Monday, 22 October 2012

Twilight: The Twilight

(See what I did there? 'Cause, like, it's Twilight of Kerberos, the series, and it's the end of the big overarching story, so it's like the Twilight of Twilight. Awww, yeah. That's comedy gold right there. Put that right in the bank.)


So we're tremendously excited about the coming of The Children of the Pantheon, the eleventh and final instalment in the main Twilight of Kerberos arc.

As promised, the four destined heroes of the Twilight world - Mike Wild's high-jumping tomb raider Kali Hooper, Jon Oliver's water-breathing fisherman Silus Morlader, Matthew Sprange's spell-slinging master thief Lucius Kane and David McIntee's divinely-protected holy knight Gabriella DeZantez - will be brought together at last, in a quest that will tie together ancient past and turmoiled present, the terrible powers of the dragons, the lost secrets of the Old Races, and the destiny of empires, churches and the world itself, as they seek nothing less than to save the life of the god/planet Kerberos from the depradations of its terrifying enemy!

Say that three times fast.

Written by Mike Wild, The Children of the Pantheon is a headlong dash, a genuinely heart-stopping race against (and through) time, and (we hope) a worthy ending to a story we've thoroughly enjoyed bringing out to you.

And it's available exclusively in ebook format! So if you've been hemming and hawing about buying that nifty new ereader, then now is the time, my friend.

The Children of the Pantheon is out now, on all good ebook outlets.

Twilight of Kerberos
The Final Adventure

The Children of the Pantheon
Mike Wild

Friday, 19 October 2012

The Alleyman Launch

So we descended on the extraordinary Fab Cafe in Manchester last Thursday 11th October to launch Pat Kelleher's spectacular close to the No Man's World trilogy, The Alleyman (Pye Parr's atmospheric art supplied to the right)...

It was pretty much an amazing night. The venue was awesome; if you have the opportunity to go for a drink there, or to one of the other Fab Cafes (I believe there are three?), do go for it. A very strange, very fun sort of environment. It's apparently a "TV and movie themed bar," but mostly I caught an "alien invasion B-movie" vibe. They did sell Space Raider crisps behind the bar, though, which was a nice touch.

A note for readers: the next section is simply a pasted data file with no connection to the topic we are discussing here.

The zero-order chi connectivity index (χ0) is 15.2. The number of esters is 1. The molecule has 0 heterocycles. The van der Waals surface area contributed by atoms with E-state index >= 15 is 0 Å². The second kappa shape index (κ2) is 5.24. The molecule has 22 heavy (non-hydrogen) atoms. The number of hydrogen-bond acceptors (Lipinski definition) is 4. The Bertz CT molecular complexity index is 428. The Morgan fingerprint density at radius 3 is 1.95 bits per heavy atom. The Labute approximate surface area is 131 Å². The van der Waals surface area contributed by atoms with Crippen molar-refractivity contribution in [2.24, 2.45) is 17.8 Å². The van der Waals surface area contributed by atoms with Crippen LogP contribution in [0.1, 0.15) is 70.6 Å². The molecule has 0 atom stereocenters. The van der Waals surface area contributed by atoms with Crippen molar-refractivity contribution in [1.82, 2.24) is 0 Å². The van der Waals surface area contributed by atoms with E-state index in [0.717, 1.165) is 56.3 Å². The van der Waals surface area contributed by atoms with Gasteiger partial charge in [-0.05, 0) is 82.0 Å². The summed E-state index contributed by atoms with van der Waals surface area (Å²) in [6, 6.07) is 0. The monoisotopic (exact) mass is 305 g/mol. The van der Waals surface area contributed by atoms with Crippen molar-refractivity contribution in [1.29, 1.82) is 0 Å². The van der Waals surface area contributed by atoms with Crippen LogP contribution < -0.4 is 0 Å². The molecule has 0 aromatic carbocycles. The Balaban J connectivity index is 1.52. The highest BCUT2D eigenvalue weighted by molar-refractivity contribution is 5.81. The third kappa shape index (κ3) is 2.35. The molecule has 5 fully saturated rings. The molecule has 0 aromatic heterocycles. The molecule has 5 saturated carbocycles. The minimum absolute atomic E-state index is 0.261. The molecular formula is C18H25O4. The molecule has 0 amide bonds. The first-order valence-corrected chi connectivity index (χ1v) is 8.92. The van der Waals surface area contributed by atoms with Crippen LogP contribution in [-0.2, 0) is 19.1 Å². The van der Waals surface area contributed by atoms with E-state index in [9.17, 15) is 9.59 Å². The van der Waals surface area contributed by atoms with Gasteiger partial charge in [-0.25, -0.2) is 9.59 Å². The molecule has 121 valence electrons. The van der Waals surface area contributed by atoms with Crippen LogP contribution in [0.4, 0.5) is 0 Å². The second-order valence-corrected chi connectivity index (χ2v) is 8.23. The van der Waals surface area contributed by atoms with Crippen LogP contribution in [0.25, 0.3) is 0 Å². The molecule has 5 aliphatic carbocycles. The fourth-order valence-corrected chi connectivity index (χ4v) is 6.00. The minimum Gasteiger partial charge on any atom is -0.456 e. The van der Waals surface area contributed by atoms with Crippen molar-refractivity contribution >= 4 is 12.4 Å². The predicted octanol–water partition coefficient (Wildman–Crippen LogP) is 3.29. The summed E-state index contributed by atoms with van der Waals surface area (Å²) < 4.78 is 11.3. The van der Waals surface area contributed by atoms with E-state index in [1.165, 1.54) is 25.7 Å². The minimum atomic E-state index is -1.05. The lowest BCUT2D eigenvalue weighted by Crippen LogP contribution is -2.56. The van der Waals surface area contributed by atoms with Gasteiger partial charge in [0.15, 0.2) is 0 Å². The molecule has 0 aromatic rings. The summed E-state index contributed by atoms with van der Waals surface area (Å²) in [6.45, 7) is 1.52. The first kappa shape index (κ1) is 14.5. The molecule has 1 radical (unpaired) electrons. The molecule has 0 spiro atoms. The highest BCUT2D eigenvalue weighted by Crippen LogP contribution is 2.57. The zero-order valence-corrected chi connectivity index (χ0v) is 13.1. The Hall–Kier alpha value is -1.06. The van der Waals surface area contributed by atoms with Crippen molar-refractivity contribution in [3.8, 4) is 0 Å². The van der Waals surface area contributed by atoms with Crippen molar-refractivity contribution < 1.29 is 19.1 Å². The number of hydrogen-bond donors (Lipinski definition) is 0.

There was an enthusiastic crowd, all clamouring to buy Pat's book, get it signed and hear him read (or in some cases, possibly, they'd come in to get a drink and then felt too embarrassed to leave; but it's all grist to the mill).

Pat had sorted out some awesome WWI-era recruitment posters (you know, the whole "Lord Kitchener wants you" shenanigans, and variations of the theme of "women will find you more attractive/signing up reflects well on your masculine worth and moral value"), and we stuck them up around the place (including the ladies' loos, natch) along with bunting and Union Flags. Pat had even labelled some lovely cream envelopes with the standard "Will you shirk your duty? Buy The Alleyman today!" each duly filled with a white feather, to hand out to people. Sadly your reporter failed to photograph either posters or feathers...

All of which was beautifully rounded out by this guy:

His name is David Eliot Cooper, and he's the a "historical interpreter," and the creative director at Histrionics, who provide walking, talking, moving history for all your entertainment or educational purposes. He played the recruiting private - check out his authentic uniform including puttees - and shouted us all into order before delivering a real recruitment speech written by Rudyard during the war. Set the mood very well.

And then we had Pat's reading, giving us a glimpse of the eerie alien/Tommy shenanigans coming up in the third book. 

And then came the selling and signing:

And then, naturally, the singalong, with traditional WWI marching songs. Yes, you heard that right.

Everyone belted along nicely. A few people needed jollying along, but with Private David Cooper to hand, there really was no saying no. It would have been something like the terrifying combination of kicking a puppy and standing up to your gym teacher:

Good time had by all, and only enhanced by the opportunity to catch up on some old friends of mine living in Manchester who obligingly came along to support the event, and by wandering along to a live gig at a band around the corner. Which was nice.



Thursday, 18 October 2012

FantasyCon... the poem!

One thing I totally forgot to mention in my blog post about That There FantasyCon...

During Jon's panel on "Blurring Genres" (pictured right), a member of the audience wrote an actual poem about the panel! Right then and there! He quietly slipped to the front, passed the poem to Jon to read and returned to his seat, and read out it duly was. The poem ran as follows:

"Blurring Genres"